SA1: The seismic velocity model from the surface down to a depth of approximately 400 m is marked by relatively high shear velocities in the NW portion, and lower shear velocities in the SE portion of the area, giving rise to a prominent NW–SE spatial trend. The differences between these regions are expressed most strongly at the northern end of the study area, where adjacent high- and low-velocity zones form a pronounced SW–NE striking, vertical discontinuity (anomaly SA1, Fig. 9b). This discontinuity aligns well with the dominant tectonic grain of the area and the SW–NE striking, steep geological contact between two-mica schist hornfels within the contact metamorphic aureole of the granite (high velocities) in the NW and mica schist and muscovite gneiss (lower velocities) due SE (see Fig. 1).
SA2: In the southern part of the study area, the prominent NE–SW spatial trend described above (SA1) is crosscut (and offset?) by a NW-striking linear zone, extending from the surface to a depth of about 100 m (anomaly SA2, Fig. 9a, h). This zone coincides with a known, regionally important fault zone (the Greifenbach fault, see Fig. 1a). It also marks the trend of the Greifenbach stream and associated Quaternary deposits.
SA3: Two lobe-shaped, NW-dipping low-velocity zones occur in the two-mica schist at depths down to approximately 400 m (anomaly SA3, Fig. 9c, g). These lobes are orientated parallel to the main metamorphic fabric and are also imaged by resistivity data (anomaly EA2).
Interestingly, the seismic data only broadly image the granite–mica schist interface, and we observe both high- and low-velocity zones cutting obliquely across this lithological boundary. Thus, the observed velocity distribution is likely related to factors that are superimposed on the primary lithology, such as weathering, alteration and/or mineralization.
3.2 Electromagnetic data
The VTEM airborne electromagnetic partially overlaps with the area of the passive seismic survey (Fig. 10a), and provides valuable complementary information. In depth, the resistivity model is constrained by the depth of investigation, which varies from approximately 50 to 600 m, depending on geology, EM system attitude, noise in the data and inversion stability. Within the study area, i.e. the bounds of the seismic array, we observe the following resistivity anomalies (Fig. 10):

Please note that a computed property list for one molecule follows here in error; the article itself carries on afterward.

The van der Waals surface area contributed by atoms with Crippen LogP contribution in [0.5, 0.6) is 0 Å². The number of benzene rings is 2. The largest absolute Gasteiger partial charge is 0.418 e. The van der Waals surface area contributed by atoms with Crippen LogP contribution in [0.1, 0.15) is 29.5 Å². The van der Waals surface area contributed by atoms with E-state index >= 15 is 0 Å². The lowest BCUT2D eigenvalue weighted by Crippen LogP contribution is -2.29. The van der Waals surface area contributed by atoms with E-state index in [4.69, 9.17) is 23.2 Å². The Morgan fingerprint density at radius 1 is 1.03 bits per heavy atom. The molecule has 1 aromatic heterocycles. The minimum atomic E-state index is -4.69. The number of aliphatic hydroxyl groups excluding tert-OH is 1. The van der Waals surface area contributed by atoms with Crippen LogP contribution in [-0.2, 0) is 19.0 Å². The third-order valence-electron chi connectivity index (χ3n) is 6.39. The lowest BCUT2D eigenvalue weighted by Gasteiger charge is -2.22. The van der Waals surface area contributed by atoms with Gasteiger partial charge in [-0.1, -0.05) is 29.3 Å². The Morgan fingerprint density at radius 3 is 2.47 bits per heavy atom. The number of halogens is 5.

EA1: A conductive top layer that shows a good correlation with the mapped extent of Quaternary sediments and cover thickness extracted from drill cores (stippled lines in Fig. 10b–d).
EA2: NNE–SSW striking high-conductivity zones in the eastern part of the study area, corresponding to the location of muscovite gneiss intercalations in the two-mica schists. The 20–30∘ NW dip of these anomalies follows the approximate trend of the main foliation (Fig. 1). EA2 is also imaged by the passive seismic data (anomaly SA3).
EA3: Four to five distinct high-conductivity zones, circular in horizontal section (Fig. 10a), and plume-shaped in cross-section (Fig. 10c). These anomalies are related to anthropogenic features, i.e. game fences to protect trees in forest cultures, confirmed by field validation. The presence or absence of an anomaly at the fence is due to the fence characteristics, e.g. density and quality of the fence stranding (metal weaving), whether grounded to the earth, orientation, size, metal quality etc.
3.3 Integration and geological significance